I get confused these days. I get confused a lot these in my mind moments. Sometimes it feels like just when I can tell the players with my scorecard, they change the game. So I gave up. In those three weeks of sitting-walking-eating-reading-talking-thinking, I gave up. I decided that the protectors of Buddhist mindfulness and those of secular (where we can now include the new field of “critical mindfulness” propagated by Ed Ng & Ron Purser) live in vastly different worlds with no bridge possible between them.

In a leave-taking conversation with Mu Soeng at the end of my retreats, I shared my grapplings with the sutta on generosity (SN 3.24). The Buddha responds to King Pasenadi Kosala’s question about giving, saying that one should give “where the mind feels confidence” and that is different from giving “where it bears great fruit.” Where what is given can bear great fruit, the Buddha goes on to say, is in the hands of one who has abandoned the five hindrances and is endowed with the five virtues. So I asked, “How can we determine such a person? How can we do that without getting into the judgemental mind state or the preferential mind state, given we are ourselves so clouded?” The answer was simple: We give; and we know the virtuous by the fruit of their actions.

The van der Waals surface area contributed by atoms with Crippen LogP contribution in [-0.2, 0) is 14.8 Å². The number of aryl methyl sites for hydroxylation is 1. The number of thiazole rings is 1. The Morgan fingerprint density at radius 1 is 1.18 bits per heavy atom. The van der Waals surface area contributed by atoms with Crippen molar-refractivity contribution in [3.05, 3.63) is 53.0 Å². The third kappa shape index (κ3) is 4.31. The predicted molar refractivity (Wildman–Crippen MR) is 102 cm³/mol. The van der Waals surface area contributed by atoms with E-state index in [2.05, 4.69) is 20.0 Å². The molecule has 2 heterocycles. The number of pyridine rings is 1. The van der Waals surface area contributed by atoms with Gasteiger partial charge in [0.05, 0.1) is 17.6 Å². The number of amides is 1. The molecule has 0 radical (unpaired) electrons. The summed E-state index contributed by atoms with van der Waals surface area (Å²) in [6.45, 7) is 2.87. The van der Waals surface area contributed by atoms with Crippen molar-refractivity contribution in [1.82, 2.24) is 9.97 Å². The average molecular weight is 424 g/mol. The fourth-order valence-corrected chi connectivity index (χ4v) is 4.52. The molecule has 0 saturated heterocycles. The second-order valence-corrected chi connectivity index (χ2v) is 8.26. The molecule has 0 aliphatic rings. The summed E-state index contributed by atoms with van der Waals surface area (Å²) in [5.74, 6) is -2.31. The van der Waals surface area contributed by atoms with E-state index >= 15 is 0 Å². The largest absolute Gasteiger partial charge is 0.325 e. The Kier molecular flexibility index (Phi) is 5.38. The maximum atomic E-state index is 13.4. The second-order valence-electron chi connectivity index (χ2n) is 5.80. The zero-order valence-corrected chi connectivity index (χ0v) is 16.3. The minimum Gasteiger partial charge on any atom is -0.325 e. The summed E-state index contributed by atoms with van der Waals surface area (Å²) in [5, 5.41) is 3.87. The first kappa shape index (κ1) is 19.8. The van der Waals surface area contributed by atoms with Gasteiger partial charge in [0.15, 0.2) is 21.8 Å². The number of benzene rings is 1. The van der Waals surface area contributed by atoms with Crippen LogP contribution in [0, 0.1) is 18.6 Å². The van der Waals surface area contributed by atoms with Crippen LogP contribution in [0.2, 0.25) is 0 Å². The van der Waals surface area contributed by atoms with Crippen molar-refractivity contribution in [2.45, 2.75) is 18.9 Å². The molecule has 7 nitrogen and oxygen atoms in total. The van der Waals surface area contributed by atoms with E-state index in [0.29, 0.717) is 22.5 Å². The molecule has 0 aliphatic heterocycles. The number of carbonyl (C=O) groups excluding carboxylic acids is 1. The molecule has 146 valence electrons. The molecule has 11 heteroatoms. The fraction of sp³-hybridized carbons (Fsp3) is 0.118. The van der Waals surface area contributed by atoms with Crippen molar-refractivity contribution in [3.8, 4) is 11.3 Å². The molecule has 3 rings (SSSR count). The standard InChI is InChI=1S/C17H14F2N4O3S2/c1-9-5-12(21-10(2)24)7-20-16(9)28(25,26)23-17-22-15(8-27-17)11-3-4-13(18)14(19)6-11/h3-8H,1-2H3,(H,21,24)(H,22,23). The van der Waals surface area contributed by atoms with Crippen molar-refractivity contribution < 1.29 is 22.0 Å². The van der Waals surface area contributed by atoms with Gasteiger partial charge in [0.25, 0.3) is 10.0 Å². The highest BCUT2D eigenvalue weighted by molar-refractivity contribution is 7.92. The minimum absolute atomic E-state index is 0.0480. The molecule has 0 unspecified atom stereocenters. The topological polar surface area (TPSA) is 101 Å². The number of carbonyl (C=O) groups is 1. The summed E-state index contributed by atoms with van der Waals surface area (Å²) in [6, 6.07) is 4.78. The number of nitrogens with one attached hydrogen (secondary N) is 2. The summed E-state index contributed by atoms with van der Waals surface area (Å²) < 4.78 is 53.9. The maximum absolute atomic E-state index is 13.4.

When I bring this advice to bear on the current debates, arguments, sniping, and otherwise skillful and unskillful exchanges, I have to say I see little of good fruit. In some pockets of discussion, there is much to learn and it is supportive. But it’s not enough and the resistance and defensiveness on both sides (are there only two sides to this?) is overwhelming.